bite of pie
I first tasted one of my still-warm hand pies while bending over the tray in my backyard. And they tasted magical—magical in the presence of those creepy-ass stone creatures, and the fresh-smelling greenery, and the sunset above my head, and the little bugs flying by. Inside the house, they tasted amazing too. But amazing is short of magical, isn’t it? Amazing but not as amazing as they tasted outside. Not as amazing as they tasted on that bench. Not as amazing as in my backyard.

Happy November. Make pie.

creme fraiche

Apple Hand Pies with Rye Pastry and Maple Crème Fraîche
Makes 8 large hand pies

I prefer the size, appearance, and dough-to-filling ratio of the larger hand pies, but I also made small ones. This recipe yields about 18 hand pies if you use a 4-inch cutter. You can also piece together the scraps to make smaller, 4-inch hand pies, which, believe me, I did. I’d hate to waste that magical dough.

For apples, I used a mixture of Cortland, Cameo, Granny Smith, and Jonagold. A 12-inch skillet should work instead of the sauté pan if you don’t have one.

3 tablespoons granulated sugar
11/2 tablespoons light brown sugar
1/4 teaspoon cinnamon
¼ teaspoon lemon zest
1/8 teaspoon nutmeg
1/8 teaspoon salt
1 tablespoon unsalted butter
1.5 pounds mixture of tart and sweet firm apples (about 3 to 4 total), peeled and cut into ½- to ¾-inch pieces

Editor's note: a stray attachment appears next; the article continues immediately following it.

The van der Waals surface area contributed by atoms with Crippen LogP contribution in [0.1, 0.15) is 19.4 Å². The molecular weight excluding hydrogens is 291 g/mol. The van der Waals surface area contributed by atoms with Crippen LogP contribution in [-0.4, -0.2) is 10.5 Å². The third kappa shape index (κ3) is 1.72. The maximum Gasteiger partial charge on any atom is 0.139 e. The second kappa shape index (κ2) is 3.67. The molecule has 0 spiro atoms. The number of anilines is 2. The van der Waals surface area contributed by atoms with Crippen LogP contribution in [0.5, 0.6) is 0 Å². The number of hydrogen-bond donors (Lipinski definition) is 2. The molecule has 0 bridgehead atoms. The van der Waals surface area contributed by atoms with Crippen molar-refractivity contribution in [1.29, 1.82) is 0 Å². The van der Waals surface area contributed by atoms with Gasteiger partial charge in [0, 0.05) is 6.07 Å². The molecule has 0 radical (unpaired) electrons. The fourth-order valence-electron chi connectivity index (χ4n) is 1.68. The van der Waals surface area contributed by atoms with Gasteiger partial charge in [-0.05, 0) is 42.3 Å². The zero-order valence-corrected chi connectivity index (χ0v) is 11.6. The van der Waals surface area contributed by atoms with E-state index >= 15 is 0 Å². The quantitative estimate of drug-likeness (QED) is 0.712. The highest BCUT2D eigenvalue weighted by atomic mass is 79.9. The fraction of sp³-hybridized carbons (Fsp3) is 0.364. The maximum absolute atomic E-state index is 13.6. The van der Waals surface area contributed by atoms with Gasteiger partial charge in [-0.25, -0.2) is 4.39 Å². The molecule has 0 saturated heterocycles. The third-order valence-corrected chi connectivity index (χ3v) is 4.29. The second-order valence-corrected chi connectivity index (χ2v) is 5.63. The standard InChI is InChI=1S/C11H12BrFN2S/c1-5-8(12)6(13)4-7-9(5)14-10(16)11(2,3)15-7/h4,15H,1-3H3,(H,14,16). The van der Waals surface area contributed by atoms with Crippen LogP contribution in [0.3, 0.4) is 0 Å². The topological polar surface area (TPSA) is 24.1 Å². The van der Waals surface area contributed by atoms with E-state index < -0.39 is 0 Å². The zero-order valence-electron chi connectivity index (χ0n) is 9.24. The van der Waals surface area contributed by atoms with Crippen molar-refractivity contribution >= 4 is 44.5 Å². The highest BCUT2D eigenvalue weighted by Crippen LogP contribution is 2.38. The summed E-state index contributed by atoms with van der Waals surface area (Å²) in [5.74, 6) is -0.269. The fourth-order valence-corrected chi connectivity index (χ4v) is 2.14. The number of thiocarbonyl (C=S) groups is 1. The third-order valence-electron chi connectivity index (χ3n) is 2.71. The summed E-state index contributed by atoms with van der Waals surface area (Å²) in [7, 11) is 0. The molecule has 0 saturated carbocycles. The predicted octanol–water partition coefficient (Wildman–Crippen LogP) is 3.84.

2 teaspoons cornstarch
1 teaspoon apple cider vinegar
1 recipe Rye Pie Dough for Double-Crust Pie Dough (recipe follows)

Maple Crème Fraîche
1 tablespoon maple syrup
230 grams (1 cup) crème fraîche

1. For the pies: Using fork, mix sugars, cinnamon, lemon zest, nutmeg, and salt together in small bowl. Melt butter in 12-inch sauté pan with straight sides over medium hear. Add apples and cook, stirring occasionally until apples just begin to soften around exterior, about 2 minutes. Stir in sugar mixture, coating apples. Apples will begin to release their juice. Cook mixture until juice is reduced and coats apples, 6 to 8 minutes. Stir in cornstarch and vinegar and stir to coat evenly. Transfer filling to bowl and set aside.

2. Adjust oven rack to middle position and heat oven to 400 degrees. Line baking sheet with parchment paper. Using bench scraper, cut dough rectangle in half crosswise. Return one half of dough to refrigerator. Roll one half into about 13 by 13-inch square that is 1/8 in thick. Using 6-inch cutter (or an overturned 6-inch bowl), cut out 4 circles. Refrigerate circles and repeat with remaining dough square.